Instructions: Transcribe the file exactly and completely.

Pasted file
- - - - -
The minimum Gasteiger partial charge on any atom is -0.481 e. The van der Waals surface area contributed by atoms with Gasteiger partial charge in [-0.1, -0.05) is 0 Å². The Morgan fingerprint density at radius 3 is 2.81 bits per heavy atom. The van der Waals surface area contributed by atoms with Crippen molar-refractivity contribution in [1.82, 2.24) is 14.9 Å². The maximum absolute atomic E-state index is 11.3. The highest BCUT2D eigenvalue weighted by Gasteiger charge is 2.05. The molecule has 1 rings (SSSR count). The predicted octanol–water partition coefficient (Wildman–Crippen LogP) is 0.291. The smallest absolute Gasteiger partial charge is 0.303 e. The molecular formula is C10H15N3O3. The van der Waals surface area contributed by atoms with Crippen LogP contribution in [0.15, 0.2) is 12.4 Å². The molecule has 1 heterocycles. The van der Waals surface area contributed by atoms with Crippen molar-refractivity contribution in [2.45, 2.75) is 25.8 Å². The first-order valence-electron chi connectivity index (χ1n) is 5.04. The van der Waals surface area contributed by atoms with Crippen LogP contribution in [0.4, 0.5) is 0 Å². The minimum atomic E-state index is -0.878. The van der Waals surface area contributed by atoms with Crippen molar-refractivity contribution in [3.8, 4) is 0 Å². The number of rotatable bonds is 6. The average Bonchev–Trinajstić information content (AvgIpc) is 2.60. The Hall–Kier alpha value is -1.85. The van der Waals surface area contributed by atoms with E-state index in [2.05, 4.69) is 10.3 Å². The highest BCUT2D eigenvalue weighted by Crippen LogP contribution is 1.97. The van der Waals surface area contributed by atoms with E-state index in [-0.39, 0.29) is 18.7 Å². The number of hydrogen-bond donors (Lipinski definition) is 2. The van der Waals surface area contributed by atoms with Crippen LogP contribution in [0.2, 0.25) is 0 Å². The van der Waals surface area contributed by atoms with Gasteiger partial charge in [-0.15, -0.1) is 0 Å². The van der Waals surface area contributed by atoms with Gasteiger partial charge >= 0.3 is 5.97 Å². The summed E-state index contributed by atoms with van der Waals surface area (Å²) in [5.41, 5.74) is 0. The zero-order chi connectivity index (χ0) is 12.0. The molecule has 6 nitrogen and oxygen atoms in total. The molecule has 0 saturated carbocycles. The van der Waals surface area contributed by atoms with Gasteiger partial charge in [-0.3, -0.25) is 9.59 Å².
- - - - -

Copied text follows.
The minimum Gasteiger partial charge on any atom is -0.481 e. The van der Waals surface area contributed by atoms with Gasteiger partial charge in [-0.1, -0.05) is 0 Å². The Morgan fingerprint density at radius 3 is 2.81 bits per heavy atom. The van der Waals surface area contributed by atoms with Crippen molar-refractivity contribution in [1.82, 2.24) is 14.9 Å². The maximum absolute atomic E-state index is 11.3. The highest BCUT2D eigenvalue weighted by Gasteiger charge is 2.05. The molecule has 1 rings (SSSR count). The predicted octanol–water partition coefficient (Wildman–Crippen LogP) is 0.291. The smallest absolute Gasteiger partial charge is 0.303 e. The molecular formula is C10H15N3O3. The van der Waals surface area contributed by atoms with Crippen LogP contribution in [0.15, 0.2) is 12.4 Å². The molecule has 1 heterocycles. The van der Waals surface area contributed by atoms with Crippen molar-refractivity contribution in [2.45, 2.75) is 25.8 Å². The first-order valence-electron chi connectivity index (χ1n) is 5.04. The van der Waals surface area contributed by atoms with Crippen LogP contribution in [0.4, 0.5) is 0 Å². The minimum atomic E-state index is -0.878. The van der Waals surface area contributed by atoms with Crippen molar-refractivity contribution in [3.8, 4) is 0 Å². The number of rotatable bonds is 6. The average Bonchev–Trinajstić information content (AvgIpc) is 2.60. The Hall–Kier alpha value is -1.85. The van der Waals surface area contributed by atoms with E-state index in [2.05, 4.69) is 10.3 Å². The highest BCUT2D eigenvalue weighted by Crippen LogP contribution is 1.97. The van der Waals surface area contributed by atoms with E-state index in [-0.39, 0.29) is 18.7 Å². The number of hydrogen-bond donors (Lipinski definition) is 2. The van der Waals surface area contributed by atoms with Crippen LogP contribution in [0.2, 0.25) is 0 Å². The van der Waals surface area contributed by atoms with Gasteiger partial charge in [-0.15, -0.1) is 0 Å². The van der Waals surface area contributed by atoms with Gasteiger partial charge >= 0.3 is 5.97 Å². The summed E-state index contributed by atoms with van der Waals surface area (Å²) in [5.41, 5.74) is 0. The zero-order chi connectivity index (χ0) is 12.0. The molecule has 6 nitrogen and oxygen atoms in total. The molecule has 0 saturated carbocycles. The van der Waals surface area contributed by atoms with Gasteiger partial charge in [-0.3, -0.25) is 9.59 Å².